A Vegan in Central Europe: One week in the Holy Land! »
December 17 marked the end of my four months living in Prague (sad face), but marked the beginning of a cool weeklong journey to Israel. While all of my friends heading back to the states were dealing with this load of bullshit, I was flying almost worry-free to the Middle East. What do I think about this paradise? Yeah, lots of tension, especially in Jerusalem, but some of the BEST FUCKING FOOD YOU WILL EVER TASTE. If you ever make the trek, you need to try some authentic Middle Eastern yum-food. Some key phrases: Ani tivoni (“I’m vegan”); blee beitzim, khalavi, kharvi (“without eggs, milk, meat”).
If you make it to Jerusalem, you will probably hang out on Ben Yehuda, or at the Shuk, which means you’ll be within spitting distance of a Moshiko. BEST FALAFEL EVER. The ironic thing about eating vegan in Israel is that you’re best off going to a place with meat, because then you know that all of the veg accoutrements are parve, i.e., without dairy. You can ask about eggs with yesh beitzim? If you’re vegetarian (boo), you can probably find some good dairy eateries in the mostly kosher city. In the lovely bad boy pictured, you got the delicious fried falafel, hummus, red cabbage, tahini, spicy-ass-muhfuckin-sauce, and salat. SO FUCKING YUMMY, and it costs like ₪14 ($3.88 U.S.).
Haifa, an ancient sea port, also has much by way of delicious dining. I made it to Café Louise (the sign of the place is in Hebrew), an organically minded café in the Mount Carmel area of Haifa, very close to the Baha’i Gardens on the 23 bus. Pictured is their Indian-style sandwich, filled with roasted parsnips, yam, and cauliflower with tamari-tahini sauce, and a side-salad with balsamic dressing. The total: ₪45 ($12.50 U.S.). I also got a yummy shake made with melon, mango, coconut, soy, and originally honey—d’vash in Hebrew, so say blee d’vash for “without honey”—but they were able to substitute maple syrup in for me. It was Uhhh-mayzing with a capital U. Damn, those Israelis know how to make a good shake.
Probably my favorite city was Tel Aviv. My first time stepping into the Mediterranean was so pleasant; in December, the water is still warm enough to walk through, and the weather was about 70 F—beats the 20 F/snowing/icy in Prague! I recommend is the Dizengof and Ben Gurion instersection, accessible by the 5 bus from the new bus station. There, you’ll see a smoothie shack on the corner (YUMMMM). Go a few stores west on Dizengoff and you’ll get to this amazing all-hummus place. ALL HUMMUS. JUST HUMMUS AND PITA. They put paprika, olive oil, whole chickpeas, tahini, and lemon salt in mine, topped off with some cut parsley, for ₪22 ($6) including unlimited pita. While I couldn’t finish the whole plate for fear of exploding, I definitely got my fill. And it felt great. Sort of. Back to the shake-shack thing: YOU NEED TO GO. They have these places all over, and their shakes are entirely fruit-based and yummy as shit. I tried the coconut/pineapple/banana mix and the pineapple/banana/orange mix, and they were both awesomeasfuck. And vegan as fuck, too.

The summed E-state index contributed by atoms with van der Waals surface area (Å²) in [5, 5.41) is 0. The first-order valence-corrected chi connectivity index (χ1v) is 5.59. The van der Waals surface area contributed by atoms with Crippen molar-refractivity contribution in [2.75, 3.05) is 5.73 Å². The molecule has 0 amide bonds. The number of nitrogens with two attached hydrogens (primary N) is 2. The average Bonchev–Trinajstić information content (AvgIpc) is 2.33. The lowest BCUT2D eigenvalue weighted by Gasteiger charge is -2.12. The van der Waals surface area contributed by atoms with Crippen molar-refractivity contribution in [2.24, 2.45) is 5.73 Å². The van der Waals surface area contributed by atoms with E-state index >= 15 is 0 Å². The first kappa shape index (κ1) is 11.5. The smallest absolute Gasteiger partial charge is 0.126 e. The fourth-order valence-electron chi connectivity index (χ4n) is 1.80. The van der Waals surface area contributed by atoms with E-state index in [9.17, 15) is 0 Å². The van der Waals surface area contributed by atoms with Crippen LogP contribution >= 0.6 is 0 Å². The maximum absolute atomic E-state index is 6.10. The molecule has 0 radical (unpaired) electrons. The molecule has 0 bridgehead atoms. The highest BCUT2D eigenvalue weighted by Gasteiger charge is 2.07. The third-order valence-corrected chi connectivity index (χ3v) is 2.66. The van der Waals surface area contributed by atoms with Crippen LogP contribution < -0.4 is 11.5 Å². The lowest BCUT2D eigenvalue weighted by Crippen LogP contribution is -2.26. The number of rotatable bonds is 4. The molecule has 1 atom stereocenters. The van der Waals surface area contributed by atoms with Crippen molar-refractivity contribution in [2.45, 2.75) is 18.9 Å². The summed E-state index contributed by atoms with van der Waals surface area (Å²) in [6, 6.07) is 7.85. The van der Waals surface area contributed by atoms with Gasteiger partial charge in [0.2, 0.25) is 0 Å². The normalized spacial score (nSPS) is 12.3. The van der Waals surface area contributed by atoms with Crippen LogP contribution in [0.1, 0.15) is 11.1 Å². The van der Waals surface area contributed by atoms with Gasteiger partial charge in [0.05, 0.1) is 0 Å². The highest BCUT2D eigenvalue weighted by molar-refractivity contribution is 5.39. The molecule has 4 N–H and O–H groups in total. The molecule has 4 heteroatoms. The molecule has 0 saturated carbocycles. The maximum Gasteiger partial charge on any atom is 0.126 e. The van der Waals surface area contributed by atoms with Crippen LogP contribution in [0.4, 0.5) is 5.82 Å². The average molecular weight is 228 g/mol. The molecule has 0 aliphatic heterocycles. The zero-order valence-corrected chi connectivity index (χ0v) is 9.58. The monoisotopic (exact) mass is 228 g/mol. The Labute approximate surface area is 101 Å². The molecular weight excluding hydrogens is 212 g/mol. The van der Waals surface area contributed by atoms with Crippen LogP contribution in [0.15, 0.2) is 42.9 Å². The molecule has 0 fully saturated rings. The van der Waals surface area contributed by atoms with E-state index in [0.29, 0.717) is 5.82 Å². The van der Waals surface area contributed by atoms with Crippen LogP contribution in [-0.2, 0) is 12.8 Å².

Another food-related note, regarding Israel in general. Pictured to the right is a shuk, or market. They have these in almost every major city, and they’re all great. This one is the shuk in Jerusalem; you will definitely go there if you ever visit the city. They have stalls filled with the freshest vegetables and fruits all grown locally (Israel doesn’t import for the most part), dried fruits and nuts, small coffee places, yummy juice places where you can get yummy aforementioned shakes, and even ceramic artist collectives. This is where you can attempt to haggle, taste everything you see—mostly—and experience mayhem like you’ve never experienced before. I’ve heard it gets especially crazy on Friday mornings when everyone’s trying to get their shopping done before Shabbat.
[Hebrew translations and all photos by Brianna!]
Falafel Burgers! These are for burgers but you can make balls too and serve in pita bread as you like!
1 cup chickpeas, soaked overnight
½ cup fava beans, soaked overnight
¼ cup bulgar
1 medium onion, very finely chopped
2 cloves garlic, crushed or finely chopped
2 tsp ground cumin
2 tsp ground coriander seeds
6 Tbsp chopped parsley
½ tsp chili powder
2 rounded Tbsp wheat flour
1 tsp baking powder
1 tsp salt
Few drops of water, as needed
EVO for frying
Red Roasted Pepper Hummus with Kalamati Olive Tahini sauce
4 whole wheat rolls
1 heirloom tomato, Sliced
1 avocado, sliced 4 ways (I left this out today)
4 slices red onion
Drain the chickpeas and fava beans thoroughly and pulse in the food processor until lightly broken up. Add the remaining ingredients and continue to pulse until you have the texture of coarse breadcrumbs.
Gently form into patties.
Fry in hot oil at 350 degrees for 4-5 minutes, or until crisp and golden.
Drain. Assemble the burger. Serve with more hummus on the side and tahini sauce.
Sunrise Deli! »
I am declaring Sunrise Deli the best falafel in San Francisco proper. DEAL WITH IT. You all can argue with me but whatever, I don’t care what you have to say and won’t pretend to, either. As you can easily tell, I am a popular girl.
I was turned on to Sunrise by the good people at VegNews magazine and Brassica Supperclub and they collectively know their shit (read: food). The best suggestion I got was to buy some hot falafel balls (hehehe) to eat while they make your sandwich! OH MAN ALIVE! Hot, crispy, not too greasy but plenty greasy enough, they are truly something! So often falafels are too dry/hard/dense/stale but not here.